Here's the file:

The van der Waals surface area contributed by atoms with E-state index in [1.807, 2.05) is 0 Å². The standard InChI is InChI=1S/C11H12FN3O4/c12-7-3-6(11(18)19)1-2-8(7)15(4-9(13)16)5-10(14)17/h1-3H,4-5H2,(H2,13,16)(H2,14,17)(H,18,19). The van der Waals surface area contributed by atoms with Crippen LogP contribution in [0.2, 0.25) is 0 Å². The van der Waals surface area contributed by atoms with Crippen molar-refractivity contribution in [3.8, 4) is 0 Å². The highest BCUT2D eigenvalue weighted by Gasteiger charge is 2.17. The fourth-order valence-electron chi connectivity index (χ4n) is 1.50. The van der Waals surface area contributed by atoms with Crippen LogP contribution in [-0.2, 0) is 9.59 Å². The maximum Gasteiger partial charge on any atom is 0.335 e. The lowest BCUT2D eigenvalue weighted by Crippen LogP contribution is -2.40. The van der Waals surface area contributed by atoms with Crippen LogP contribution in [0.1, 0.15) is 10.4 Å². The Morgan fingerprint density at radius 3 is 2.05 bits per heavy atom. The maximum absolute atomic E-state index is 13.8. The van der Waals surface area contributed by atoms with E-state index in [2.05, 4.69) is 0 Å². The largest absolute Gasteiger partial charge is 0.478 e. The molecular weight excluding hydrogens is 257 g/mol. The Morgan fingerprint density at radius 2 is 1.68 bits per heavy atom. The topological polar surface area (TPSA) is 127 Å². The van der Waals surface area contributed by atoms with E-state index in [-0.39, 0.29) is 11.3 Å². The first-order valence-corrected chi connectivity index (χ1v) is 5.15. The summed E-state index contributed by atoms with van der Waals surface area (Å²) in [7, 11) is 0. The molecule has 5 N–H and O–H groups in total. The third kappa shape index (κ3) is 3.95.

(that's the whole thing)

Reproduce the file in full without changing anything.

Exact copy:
The van der Waals surface area contributed by atoms with E-state index in [1.807, 2.05) is 0 Å². The standard InChI is InChI=1S/C11H12FN3O4/c12-7-3-6(11(18)19)1-2-8(7)15(4-9(13)16)5-10(14)17/h1-3H,4-5H2,(H2,13,16)(H2,14,17)(H,18,19). The van der Waals surface area contributed by atoms with Crippen LogP contribution in [0.2, 0.25) is 0 Å². The van der Waals surface area contributed by atoms with Crippen molar-refractivity contribution in [3.8, 4) is 0 Å². The highest BCUT2D eigenvalue weighted by Gasteiger charge is 2.17. The fourth-order valence-electron chi connectivity index (χ4n) is 1.50. The van der Waals surface area contributed by atoms with Crippen LogP contribution in [-0.2, 0) is 9.59 Å². The maximum Gasteiger partial charge on any atom is 0.335 e. The lowest BCUT2D eigenvalue weighted by Crippen LogP contribution is -2.40. The van der Waals surface area contributed by atoms with Crippen LogP contribution in [0.1, 0.15) is 10.4 Å². The Morgan fingerprint density at radius 3 is 2.05 bits per heavy atom. The maximum absolute atomic E-state index is 13.8. The van der Waals surface area contributed by atoms with E-state index in [2.05, 4.69) is 0 Å². The largest absolute Gasteiger partial charge is 0.478 e. The molecular weight excluding hydrogens is 257 g/mol. The Morgan fingerprint density at radius 2 is 1.68 bits per heavy atom. The topological polar surface area (TPSA) is 127 Å². The van der Waals surface area contributed by atoms with E-state index in [-0.39, 0.29) is 11.3 Å². The first-order valence-corrected chi connectivity index (χ1v) is 5.15. The summed E-state index contributed by atoms with van der Waals surface area (Å²) in [7, 11) is 0. The molecule has 5 N–H and O–H groups in total. The third kappa shape index (κ3) is 3.95.